__ Clarity__: The presentation is clear (see specific comments below).

__ Relation to Prior Work__: It is clearly discussed. It could be interesting to elaborate on the link between your setting/class of bandits problems and the infinitely-armed bandit problem [6,30,27]. In particular is there any link between the hardness \alpha and the parameter they used to characterize the probability to sample an arm with a mean close to the optimal mean.

__ Reproducibility__: Yes

__ Additional Feedback__: Specific comments:
L97: In the case where n=+\infty the max could not be defined and if we replace it by the sup
S_\star could be empty.
L108: maybe largely neglected is a bit too strong, for example when the regret is studied from a minimax point of view T is a part of the problem instance.
L115: In fact \alpha = \log(n/m)/log(T)?
L116: It is really counter-intuitive to set T^0= c\geq 4 and arbitrary. I do not understand why it is important to avoid the case with all best arms. Maybe it could be better to add a multiplicative constant: \inf{\alpha : n/m \leq 4 T^\alpha}
L143: precise what you mean by randomly selected.
L145: define clearly the mixture arm (with a formula).
L191: Explain a bit why this result implies that it is impossible to achieve simultaneously a minimax regret for all \alpha.
L218: It is not really an optimal strategy since its requires extra-information.
L243: The extra information about the optimal mean probably change also the lower bound (see Th 3), thus it is difficult to see how sharp this bound is. What would be the minimal additional assumption such that adaptivity is possible?
L450: can you explain why \Delta T_i \leq T?
L455: It is 153 in the first inequality and you need to assume that T\geq 2.
L463: I still not understand why \DeltaT_i \leq T because for i=p:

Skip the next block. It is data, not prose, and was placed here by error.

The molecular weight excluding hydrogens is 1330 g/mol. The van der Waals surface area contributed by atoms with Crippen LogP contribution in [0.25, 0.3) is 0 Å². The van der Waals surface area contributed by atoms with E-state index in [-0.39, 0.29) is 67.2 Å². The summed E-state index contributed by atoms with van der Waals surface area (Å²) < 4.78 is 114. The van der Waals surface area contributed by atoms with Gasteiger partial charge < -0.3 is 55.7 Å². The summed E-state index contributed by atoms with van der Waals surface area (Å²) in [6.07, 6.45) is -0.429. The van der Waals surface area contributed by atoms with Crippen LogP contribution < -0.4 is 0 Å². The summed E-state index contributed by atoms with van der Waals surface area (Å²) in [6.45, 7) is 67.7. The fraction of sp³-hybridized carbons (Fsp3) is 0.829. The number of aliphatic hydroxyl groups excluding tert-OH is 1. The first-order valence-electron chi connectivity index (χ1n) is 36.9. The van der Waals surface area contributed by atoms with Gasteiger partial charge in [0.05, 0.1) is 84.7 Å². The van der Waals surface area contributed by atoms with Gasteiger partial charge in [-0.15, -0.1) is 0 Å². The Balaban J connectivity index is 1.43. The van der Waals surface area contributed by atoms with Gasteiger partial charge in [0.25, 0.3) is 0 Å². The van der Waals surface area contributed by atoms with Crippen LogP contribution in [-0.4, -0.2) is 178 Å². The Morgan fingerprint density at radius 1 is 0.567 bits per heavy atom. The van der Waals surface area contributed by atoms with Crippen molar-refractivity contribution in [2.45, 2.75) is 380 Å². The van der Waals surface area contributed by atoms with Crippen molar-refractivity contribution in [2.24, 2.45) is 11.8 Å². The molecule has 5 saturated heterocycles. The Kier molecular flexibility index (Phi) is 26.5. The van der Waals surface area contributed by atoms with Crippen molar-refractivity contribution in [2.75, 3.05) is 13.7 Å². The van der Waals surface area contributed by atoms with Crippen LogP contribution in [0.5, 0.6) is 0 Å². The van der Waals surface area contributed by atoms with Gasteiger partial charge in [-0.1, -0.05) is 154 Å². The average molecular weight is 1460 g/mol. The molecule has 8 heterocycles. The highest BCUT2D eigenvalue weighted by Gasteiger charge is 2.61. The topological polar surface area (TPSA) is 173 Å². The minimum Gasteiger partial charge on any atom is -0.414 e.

\DeltaT_i = 2^{2p} \geq T^{2\beta} > T if \beta >1/2.
L539: (28) there is a missing factor 2 if we follow (26) but this factor 2 in (26) is not necessary.
L545: why this 2^{-5} in the definition of \Delta
L559: max(c_1,1)
L566: this part of the proof is not clear at all. Is \theta such that \theta \leq \theta_\beta ? Why can we suppose that \theta(0) = \beta ?
----Post rebuttal----
I have read the other reviews and the rebuttal. The authors addressed my concerns. I change my score accordingly.

__ Summary and Contributions__: This paper studies the optimal strategies when the number of arms is larger than the time horizon. The paper provides an algorithm that is able to pull a large number of arms given the time horizon, with an assumed density (beta). Whether the algorithm yields any optimal arms depends on the true density (alpha) of the optimal arms. The paper also argues that the provided algorithm is minimax optimal if alpha<beta yet fundamental hardness exists if alpha is large.

__ Strengths__: * Theoretical grounding: The paper studies a basic question and provides some sound arguments. I did not follow everything but the cases where I spot-checked made sense.
* Novelty of contribution: While there is prior work on pulling from infinite pool of arms (QRM), this work is unique by providing an adaptive minimax-optimal rate under fewer assumptions.

__ Weaknesses__: * Practicality: the algorithmic improvements seem trivial. It is just an MOSS algorithm with some micro improvements based on law of iterated logarithm. While there is an EMP version to fine-tune the parameters, I am not seeing how it introduces practical changes if we similarly fine-tune MOSS.
* Self-containment: The paper omitted the explanation of MOSS (through reference, I guess this method is equivalent to EXP4, which is better known).

__ Correctness__: The theorems and intuitions make sense. I spot-checked Algorithm 1 with some numeric examples, which I hope to be included in the paper (see detailed suggestions). It might be worthwhile to see the counter example in Theorem 2, but I have not done that yet.

__ Clarity__: Ok for a technical audience, though there may be some concerns about practical impacts which should be better discussed at the beginning of the paper.

__ Relation to Prior Work__: Yes. The algorithm seems also related to Distilled Sensing from Rob Nowak's group.

__ Reproducibility__: Yes

__ Additional Feedback__: Line 96. what is the reason for 1/4-sub-Gaussian?
Line 116-121, why not combine both equations into one? The equations are not numbered.